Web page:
For the moment, annual CPI inflation in the euro zone remains stubbornly low at 1.4%, or just 1.1% when volatile food and energy prices are stripped out. This is well below the ECB’s target of an inflation rate of close to but just under 2 percent. Though ECB Council member Ewald Nowotny said in an interview published on January 2nd that QE could end in 2018 if the euro zone economy continues to grow strongly and on Sunday, the Bundesbank’s Jens Weidmann said the ECB should set a date to end QE, the market is still not fully pricing a rate hike until early 2019. Strong economic data are certainly helping the EUR but the yield differential is now creating quite a headwind for the exchange rate against the US Dollar.<br><br>
The EUR opens in Asia this Tuesday morning at USD1.1930, AUD/EUR0.6560 and NZD/EUR0.6015.
It’s done it again! Once more, the New Zealand Dollar was top of the one-day performance table on Tuesday, though on this occasion it had to share the honours with the US Dollar. It has now topped the table for three of the past four trading days even though, once again, there was no domestic economic or political news to drive the currency. The flightless bird couldn’t quite make it on to a US 72 cents big figure but did reach an intra-day high of 0.7187; its highest since October 17th.<br><br>
On the basis that ‘if there’s nothing to say, then don’t say it’, our NZD commentary will necessarily be somewhat shorter today. After extensive research using a popular internet search engine, we could reveal the most rejected baby names in New Zealand in 2017 (spoiler alert: Royal and Prince) or what New Zealanders complain most about but these are literally the top stories in the news. Other than that, absolutely nothing of interest.<br><br>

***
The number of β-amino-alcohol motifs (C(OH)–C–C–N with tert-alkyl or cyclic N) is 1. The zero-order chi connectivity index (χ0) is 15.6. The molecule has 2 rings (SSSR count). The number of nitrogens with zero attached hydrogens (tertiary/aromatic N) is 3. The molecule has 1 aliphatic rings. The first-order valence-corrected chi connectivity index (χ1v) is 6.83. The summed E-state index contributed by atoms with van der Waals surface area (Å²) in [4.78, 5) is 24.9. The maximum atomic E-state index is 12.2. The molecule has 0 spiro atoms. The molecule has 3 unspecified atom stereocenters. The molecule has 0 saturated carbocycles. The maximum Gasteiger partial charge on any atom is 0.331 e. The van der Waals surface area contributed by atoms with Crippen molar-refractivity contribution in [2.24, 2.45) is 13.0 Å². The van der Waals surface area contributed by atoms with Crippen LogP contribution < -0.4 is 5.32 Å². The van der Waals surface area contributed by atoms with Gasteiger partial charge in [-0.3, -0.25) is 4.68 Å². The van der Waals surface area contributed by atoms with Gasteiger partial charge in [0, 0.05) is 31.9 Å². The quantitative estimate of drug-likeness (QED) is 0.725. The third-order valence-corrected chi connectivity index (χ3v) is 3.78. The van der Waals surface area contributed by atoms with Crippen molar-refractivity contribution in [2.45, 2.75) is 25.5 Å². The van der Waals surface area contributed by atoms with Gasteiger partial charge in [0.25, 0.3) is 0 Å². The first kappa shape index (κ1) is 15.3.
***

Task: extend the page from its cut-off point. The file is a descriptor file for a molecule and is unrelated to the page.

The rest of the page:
There’s no economic news scheduled for release locally on Wednesday, with the first private sector numbers of the year the QV house price data and ANZ job advertisements on Thursday. The official statisticians told us last night that there are an estimated 1,734,800 households in New Zealand and 1.855,500 private dwellings but there are no market-moving data until well into next week.<br><br>
For today, the Kiwi Dollar opens in Asia this Wednesday morning at USD0.7170 with AUD/NZD at a near 4-week low of 1.0900.
We have been expressing our puzzlement at the Dollar’s decline in late December and early in the New Year given the strength of the US stock market, the rise in yields across all parts of the maturity spectrum, the passage of a historic tax reform bill and the prospects for upward revisions to growth forecasts in 2018. <br><br>
Perhaps, we might be allowed to set humility to one side and repeat what we said here last Wednesday: “For the moment, it seems just that the dollar is falling because it is falling. The technical tail is wagging the fundamental dog. When price action itself is such a dominant feature of trading, investors seek confirmation of the prevailing trend by seeking out the bits of news which support a continuation of the move rather than viewing the incoming information more objectively”.<br><br>
We repeat these comments because having noted that January 3rd 2017 marked the turning point for the USD last year, the same date in 2018 has so far marked the low point for the USD after its latest sell-off. Its index against a basket of major currencies reached a 14-week low of 91.44 last Wednesday Jan 3rd. Friday’s low was 91.50, Monday’s was 91.56 and from that point it has moved steadily higher to make it back on to a 92 ‘big figure’ for the first time in more than a week. On Tuesday morning in New York it reached 92.27 and though it is too early to say with confidence that a decisive turning point has been made, the USD bulls are winning the argument in the near-term.<br><br>